It wouldn’t take Seattle long to ring the answering bell. After two runs set up the first third down of the evening, DK Metcalf beat 2023’s defensive darling DaRon Bland on an inside move and Geno Smith, who deftly looked off the middle safety, dotted him up in stride. And when Metcalf hits top speed, you better be an actual jungle cat if you want a chance to catch him. DK got his hands away from his body, caught it cleanly, and sprinted 73-yards to glory. It was a refreshing reminder what a one-of-one athlete Metcalf is and his score made it 7-3, good guys.
A short Pollard run kicked off Dallas’ next possession and on the ensuing play, Seattle drew up some pressure. The effectiveness of blitzing Devon Witherspoon has been nearly 100% this year and on 2nd down, the rookie came free and just missed his fourth sack of the season. That said, his pressure forced Prescott right into the arms of Darrell Taylor for the Seahawks’ second sack of the first quarter against a team that hadn’t allowed one in three games. Unfortunately, a dump-off to a wide-open Jake Ferguson on 3rd & 16 gained 17 yards and was followed by a 47-yard pass interference call against Woolen. Shortly thereafter, Dak whipped the ball to an elevating CeeDee Lamb in the back of the endzone to make it 10-7.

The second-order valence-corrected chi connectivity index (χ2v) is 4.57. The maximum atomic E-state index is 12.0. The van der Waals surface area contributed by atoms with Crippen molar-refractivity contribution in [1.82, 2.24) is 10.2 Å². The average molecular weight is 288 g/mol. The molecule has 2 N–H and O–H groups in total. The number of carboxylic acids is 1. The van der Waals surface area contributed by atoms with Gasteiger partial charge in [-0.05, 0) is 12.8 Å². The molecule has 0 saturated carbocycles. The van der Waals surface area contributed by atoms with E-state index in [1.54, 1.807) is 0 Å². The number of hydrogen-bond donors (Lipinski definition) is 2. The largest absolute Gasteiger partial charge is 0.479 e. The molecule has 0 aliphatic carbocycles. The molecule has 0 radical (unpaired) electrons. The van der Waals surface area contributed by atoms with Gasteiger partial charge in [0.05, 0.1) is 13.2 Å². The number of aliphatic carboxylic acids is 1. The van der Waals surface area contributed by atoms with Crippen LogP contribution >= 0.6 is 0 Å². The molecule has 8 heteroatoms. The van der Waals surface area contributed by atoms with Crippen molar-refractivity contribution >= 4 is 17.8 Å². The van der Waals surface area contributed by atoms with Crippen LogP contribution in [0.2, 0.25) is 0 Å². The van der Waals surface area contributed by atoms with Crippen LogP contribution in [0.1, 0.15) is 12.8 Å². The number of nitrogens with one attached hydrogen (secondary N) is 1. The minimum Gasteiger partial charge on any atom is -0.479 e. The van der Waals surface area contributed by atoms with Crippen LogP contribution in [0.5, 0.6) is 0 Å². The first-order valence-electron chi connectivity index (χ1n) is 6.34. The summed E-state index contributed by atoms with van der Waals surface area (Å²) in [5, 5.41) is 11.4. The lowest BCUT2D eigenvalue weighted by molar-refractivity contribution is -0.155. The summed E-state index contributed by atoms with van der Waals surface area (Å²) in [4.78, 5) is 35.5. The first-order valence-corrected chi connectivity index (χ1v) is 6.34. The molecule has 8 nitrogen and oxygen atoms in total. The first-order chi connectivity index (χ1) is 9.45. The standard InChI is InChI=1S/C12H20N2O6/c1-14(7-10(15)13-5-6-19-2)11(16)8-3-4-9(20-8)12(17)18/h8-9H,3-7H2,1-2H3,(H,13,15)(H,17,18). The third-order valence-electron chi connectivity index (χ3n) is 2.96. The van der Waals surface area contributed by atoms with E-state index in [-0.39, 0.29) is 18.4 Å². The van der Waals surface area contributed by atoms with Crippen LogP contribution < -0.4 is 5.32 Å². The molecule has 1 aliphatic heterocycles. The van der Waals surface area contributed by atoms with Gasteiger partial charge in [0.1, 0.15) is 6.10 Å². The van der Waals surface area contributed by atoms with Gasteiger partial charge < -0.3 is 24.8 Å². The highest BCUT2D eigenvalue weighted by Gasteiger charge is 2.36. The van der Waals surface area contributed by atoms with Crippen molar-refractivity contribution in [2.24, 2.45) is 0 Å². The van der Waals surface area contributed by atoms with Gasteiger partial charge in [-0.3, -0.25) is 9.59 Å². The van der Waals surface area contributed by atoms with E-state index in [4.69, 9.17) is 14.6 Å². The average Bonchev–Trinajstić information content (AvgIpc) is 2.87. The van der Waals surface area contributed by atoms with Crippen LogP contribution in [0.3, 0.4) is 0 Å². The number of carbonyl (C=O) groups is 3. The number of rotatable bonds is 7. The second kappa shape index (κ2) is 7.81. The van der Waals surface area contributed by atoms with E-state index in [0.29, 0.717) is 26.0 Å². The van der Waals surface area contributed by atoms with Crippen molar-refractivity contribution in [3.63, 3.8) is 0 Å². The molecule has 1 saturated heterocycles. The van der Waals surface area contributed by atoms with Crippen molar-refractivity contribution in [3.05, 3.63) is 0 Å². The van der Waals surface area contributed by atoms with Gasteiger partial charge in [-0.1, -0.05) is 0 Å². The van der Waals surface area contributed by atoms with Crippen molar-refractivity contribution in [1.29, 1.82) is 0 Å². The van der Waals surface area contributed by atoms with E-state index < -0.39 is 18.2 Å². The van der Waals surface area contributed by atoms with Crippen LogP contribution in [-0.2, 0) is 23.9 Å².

The thing that stood out to me about this game, more than anything else, was the resilience of the Seahawks offense. Facing 3rd & 7 on the next drive, Smith hit Tyler Lockett to the left for 13 and a first down and followed that up by dropping a 34-yard bomb into the teacup Metcalf was carrying up the left sideline. They’d get down to the Dallas 18 before Seattle’s weekly amateur hour started. Somehow they got a delay of game after a third down incompletion and Jason Myers sliced his only field goal attempt of the night wide right. It was a huge miss— one that was preceded by the latest act in the Seahawks’ season-long comedy routine.
The Cowboys took advantage of the error and cashed in with yet another frictionless drive. They covered 68 yards on 11 plays, culminating with Dak hitting a wide open Brandin Cooks for a seven-yard TD to make it 17-7.